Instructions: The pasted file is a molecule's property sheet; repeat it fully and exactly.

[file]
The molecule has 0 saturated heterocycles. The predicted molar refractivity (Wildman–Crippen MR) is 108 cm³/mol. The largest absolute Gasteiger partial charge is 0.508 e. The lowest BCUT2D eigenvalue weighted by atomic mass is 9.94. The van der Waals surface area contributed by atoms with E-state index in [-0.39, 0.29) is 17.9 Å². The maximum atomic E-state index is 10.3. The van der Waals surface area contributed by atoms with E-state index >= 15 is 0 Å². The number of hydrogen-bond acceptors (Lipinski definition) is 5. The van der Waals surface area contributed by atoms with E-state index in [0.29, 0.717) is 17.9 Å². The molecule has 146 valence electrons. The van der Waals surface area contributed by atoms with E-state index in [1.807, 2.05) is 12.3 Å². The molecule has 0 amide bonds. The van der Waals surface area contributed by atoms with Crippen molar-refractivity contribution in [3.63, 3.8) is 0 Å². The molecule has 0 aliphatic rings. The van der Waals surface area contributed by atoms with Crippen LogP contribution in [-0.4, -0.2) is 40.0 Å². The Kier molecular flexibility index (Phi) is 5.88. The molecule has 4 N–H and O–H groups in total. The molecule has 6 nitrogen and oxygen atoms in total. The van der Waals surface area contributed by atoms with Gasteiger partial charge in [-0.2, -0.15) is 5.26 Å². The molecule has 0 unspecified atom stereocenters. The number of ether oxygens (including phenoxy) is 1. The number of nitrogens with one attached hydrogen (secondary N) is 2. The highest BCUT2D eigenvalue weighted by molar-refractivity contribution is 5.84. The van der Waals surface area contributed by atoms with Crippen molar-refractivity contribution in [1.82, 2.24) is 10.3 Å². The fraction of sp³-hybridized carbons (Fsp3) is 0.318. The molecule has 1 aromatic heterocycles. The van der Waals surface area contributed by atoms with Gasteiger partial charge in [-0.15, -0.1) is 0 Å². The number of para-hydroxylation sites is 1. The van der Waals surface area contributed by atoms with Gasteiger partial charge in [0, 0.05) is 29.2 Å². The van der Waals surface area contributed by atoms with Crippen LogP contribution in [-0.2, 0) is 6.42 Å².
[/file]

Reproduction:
The molecule has 0 saturated heterocycles. The predicted molar refractivity (Wildman–Crippen MR) is 108 cm³/mol. The largest absolute Gasteiger partial charge is 0.508 e. The lowest BCUT2D eigenvalue weighted by atomic mass is 9.94. The van der Waals surface area contributed by atoms with E-state index in [-0.39, 0.29) is 17.9 Å². The maximum atomic E-state index is 10.3. The van der Waals surface area contributed by atoms with E-state index >= 15 is 0 Å². The number of hydrogen-bond acceptors (Lipinski definition) is 5. The van der Waals surface area contributed by atoms with E-state index in [0.29, 0.717) is 17.9 Å². The molecule has 146 valence electrons. The van der Waals surface area contributed by atoms with E-state index in [1.807, 2.05) is 12.3 Å². The molecule has 0 amide bonds. The van der Waals surface area contributed by atoms with Crippen molar-refractivity contribution in [3.63, 3.8) is 0 Å². The molecule has 0 aliphatic rings. The van der Waals surface area contributed by atoms with Crippen LogP contribution in [-0.4, -0.2) is 40.0 Å². The Kier molecular flexibility index (Phi) is 5.88. The molecule has 4 N–H and O–H groups in total. The molecule has 6 nitrogen and oxygen atoms in total. The van der Waals surface area contributed by atoms with Gasteiger partial charge in [-0.2, -0.15) is 5.26 Å². The molecule has 0 unspecified atom stereocenters. The number of ether oxygens (including phenoxy) is 1. The number of nitrogens with one attached hydrogen (secondary N) is 2. The highest BCUT2D eigenvalue weighted by molar-refractivity contribution is 5.84. The van der Waals surface area contributed by atoms with Crippen molar-refractivity contribution in [1.82, 2.24) is 10.3 Å². The fraction of sp³-hybridized carbons (Fsp3) is 0.318. The molecule has 1 aromatic heterocycles. The van der Waals surface area contributed by atoms with Gasteiger partial charge in [-0.15, -0.1) is 0 Å². The number of para-hydroxylation sites is 1. The van der Waals surface area contributed by atoms with Gasteiger partial charge in [0, 0.05) is 29.2 Å². The van der Waals surface area contributed by atoms with Crippen LogP contribution in [-0.2, 0) is 6.42 Å².